“Carry am to police,” Some tried to suggest.
“No kill am na.”
Opinions that were completely ignored. Of course, words are wind… perhaps some action might have helped the boy.
And then, amidst all the commotion, curses and lynching, Dada heard the one suggestion that scared him the most. A suggestion he had heard a couple of times, once on the internet video of those Uniport murders in Aluu, a few times on the streets. It always had the same outcome.
“Bring that tire!”
Death by burning… If only he had been faster. The army block couldn’t be more than a kilometer away. If only, and Dada starting throbbing bitterly.
“DROP THAT TIRE!”
Whoever said that had a loud and uniquely authoritative voice that compelled everyone’s attention. Even the extremely devastated Dada stared up… And then he started weeping profusely again.
This time it was tears of joy because standing near him were two men in the to Dada, angelic looking camouflage. Both were holding rifles and staring menacingly at the crowd.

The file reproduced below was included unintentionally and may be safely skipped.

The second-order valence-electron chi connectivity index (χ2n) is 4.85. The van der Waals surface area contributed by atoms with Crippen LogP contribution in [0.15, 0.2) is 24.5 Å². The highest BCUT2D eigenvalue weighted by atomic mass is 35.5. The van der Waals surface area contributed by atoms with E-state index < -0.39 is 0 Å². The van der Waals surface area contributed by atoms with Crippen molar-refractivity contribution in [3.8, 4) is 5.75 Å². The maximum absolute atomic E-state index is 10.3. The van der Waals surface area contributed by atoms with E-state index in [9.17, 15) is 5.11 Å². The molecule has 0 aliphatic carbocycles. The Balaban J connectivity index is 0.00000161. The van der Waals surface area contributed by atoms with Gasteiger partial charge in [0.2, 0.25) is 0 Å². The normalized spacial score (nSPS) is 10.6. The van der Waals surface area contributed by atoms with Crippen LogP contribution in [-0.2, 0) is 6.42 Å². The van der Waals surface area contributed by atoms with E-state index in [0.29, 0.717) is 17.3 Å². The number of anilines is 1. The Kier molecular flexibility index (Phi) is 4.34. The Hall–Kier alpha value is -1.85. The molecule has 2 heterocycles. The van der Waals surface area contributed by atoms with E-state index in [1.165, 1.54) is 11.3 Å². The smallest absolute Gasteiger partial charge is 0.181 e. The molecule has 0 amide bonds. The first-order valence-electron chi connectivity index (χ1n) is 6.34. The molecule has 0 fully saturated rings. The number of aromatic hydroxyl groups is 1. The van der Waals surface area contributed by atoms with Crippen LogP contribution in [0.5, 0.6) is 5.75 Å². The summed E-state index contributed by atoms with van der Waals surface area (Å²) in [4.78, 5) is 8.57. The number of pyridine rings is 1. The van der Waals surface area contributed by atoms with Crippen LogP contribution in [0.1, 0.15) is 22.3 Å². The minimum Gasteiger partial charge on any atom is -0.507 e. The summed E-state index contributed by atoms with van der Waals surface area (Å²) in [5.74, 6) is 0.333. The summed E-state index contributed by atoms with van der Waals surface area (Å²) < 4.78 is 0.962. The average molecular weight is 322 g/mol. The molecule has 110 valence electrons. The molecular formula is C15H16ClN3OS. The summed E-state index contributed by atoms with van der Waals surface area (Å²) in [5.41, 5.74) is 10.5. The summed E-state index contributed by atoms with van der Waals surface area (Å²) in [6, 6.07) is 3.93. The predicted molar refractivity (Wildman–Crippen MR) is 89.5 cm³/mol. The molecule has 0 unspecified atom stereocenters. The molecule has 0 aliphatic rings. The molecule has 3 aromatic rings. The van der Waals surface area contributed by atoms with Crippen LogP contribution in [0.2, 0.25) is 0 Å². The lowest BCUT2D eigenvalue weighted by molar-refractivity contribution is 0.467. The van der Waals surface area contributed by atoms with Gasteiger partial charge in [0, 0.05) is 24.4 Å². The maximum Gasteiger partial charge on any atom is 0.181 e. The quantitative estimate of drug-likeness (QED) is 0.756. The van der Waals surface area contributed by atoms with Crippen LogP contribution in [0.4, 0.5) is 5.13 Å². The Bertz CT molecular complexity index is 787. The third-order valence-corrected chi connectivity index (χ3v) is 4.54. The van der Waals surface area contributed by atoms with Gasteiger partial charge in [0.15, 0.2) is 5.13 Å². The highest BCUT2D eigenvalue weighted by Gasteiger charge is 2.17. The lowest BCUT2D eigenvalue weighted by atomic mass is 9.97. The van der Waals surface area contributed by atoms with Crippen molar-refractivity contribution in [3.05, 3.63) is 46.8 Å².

Perhaps, I did get far enough.
The people who had almost just been murderers transformed to cowards, they halted in their steps, scared and confused and some quietly dispersed. The pause was all Dada had hoped for to prove his innocence.
It turned out that one of the hawkers had muzzled up the nerve and instead of watching idly, had covered the short distance to the checkpoint, and managed to beg two soldiers to come save his colleague
Of course, when questions were eventually asked, 40% of his persecutors didn’t even know what he was alleged of stealing, while the remaining had varying answers, all from hearsay.
He never got to locate the taxi woman who had his unpaid card, but at least, he got to live.
Dada is always on the roads, you must have seen him before but you probably didn’t notice him.